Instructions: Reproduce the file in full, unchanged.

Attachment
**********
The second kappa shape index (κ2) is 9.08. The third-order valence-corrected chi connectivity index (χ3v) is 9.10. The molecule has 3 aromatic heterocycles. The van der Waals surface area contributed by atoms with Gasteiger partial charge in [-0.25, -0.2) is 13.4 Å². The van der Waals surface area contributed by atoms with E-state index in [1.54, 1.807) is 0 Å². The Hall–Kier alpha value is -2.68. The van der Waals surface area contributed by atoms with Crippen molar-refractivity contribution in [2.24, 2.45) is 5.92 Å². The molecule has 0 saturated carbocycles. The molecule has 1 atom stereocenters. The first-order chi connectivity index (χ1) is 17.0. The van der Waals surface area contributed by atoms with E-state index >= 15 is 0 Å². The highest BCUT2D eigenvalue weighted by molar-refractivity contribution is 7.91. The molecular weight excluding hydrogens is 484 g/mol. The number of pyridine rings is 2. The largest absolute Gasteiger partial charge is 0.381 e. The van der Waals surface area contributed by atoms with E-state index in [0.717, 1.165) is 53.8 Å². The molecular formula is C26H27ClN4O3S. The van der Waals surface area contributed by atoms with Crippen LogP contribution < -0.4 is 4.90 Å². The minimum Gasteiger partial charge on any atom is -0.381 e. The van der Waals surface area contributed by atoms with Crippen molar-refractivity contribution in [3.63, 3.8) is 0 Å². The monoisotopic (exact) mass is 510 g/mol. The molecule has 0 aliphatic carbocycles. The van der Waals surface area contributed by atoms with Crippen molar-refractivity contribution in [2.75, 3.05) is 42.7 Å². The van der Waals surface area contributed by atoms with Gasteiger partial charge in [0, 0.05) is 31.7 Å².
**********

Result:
The second kappa shape index (κ2) is 9.08. The third-order valence-corrected chi connectivity index (χ3v) is 9.10. The molecule has 3 aromatic heterocycles. The van der Waals surface area contributed by atoms with Gasteiger partial charge in [-0.25, -0.2) is 13.4 Å². The van der Waals surface area contributed by atoms with E-state index in [1.54, 1.807) is 0 Å². The Hall–Kier alpha value is -2.68. The van der Waals surface area contributed by atoms with Crippen molar-refractivity contribution in [2.24, 2.45) is 5.92 Å². The molecule has 0 saturated carbocycles. The molecule has 1 atom stereocenters. The first-order chi connectivity index (χ1) is 17.0. The van der Waals surface area contributed by atoms with E-state index >= 15 is 0 Å². The highest BCUT2D eigenvalue weighted by molar-refractivity contribution is 7.91. The molecular weight excluding hydrogens is 484 g/mol. The number of pyridine rings is 2. The largest absolute Gasteiger partial charge is 0.381 e. The van der Waals surface area contributed by atoms with E-state index in [0.717, 1.165) is 53.8 Å². The molecular formula is C26H27ClN4O3S. The van der Waals surface area contributed by atoms with Crippen LogP contribution < -0.4 is 4.90 Å². The minimum Gasteiger partial charge on any atom is -0.381 e. The van der Waals surface area contributed by atoms with Crippen molar-refractivity contribution in [3.63, 3.8) is 0 Å². The monoisotopic (exact) mass is 510 g/mol. The molecule has 0 aliphatic carbocycles. The van der Waals surface area contributed by atoms with Crippen molar-refractivity contribution in [2.75, 3.05) is 42.7 Å². The van der Waals surface area contributed by atoms with Gasteiger partial charge in [0, 0.05) is 31.7 Å².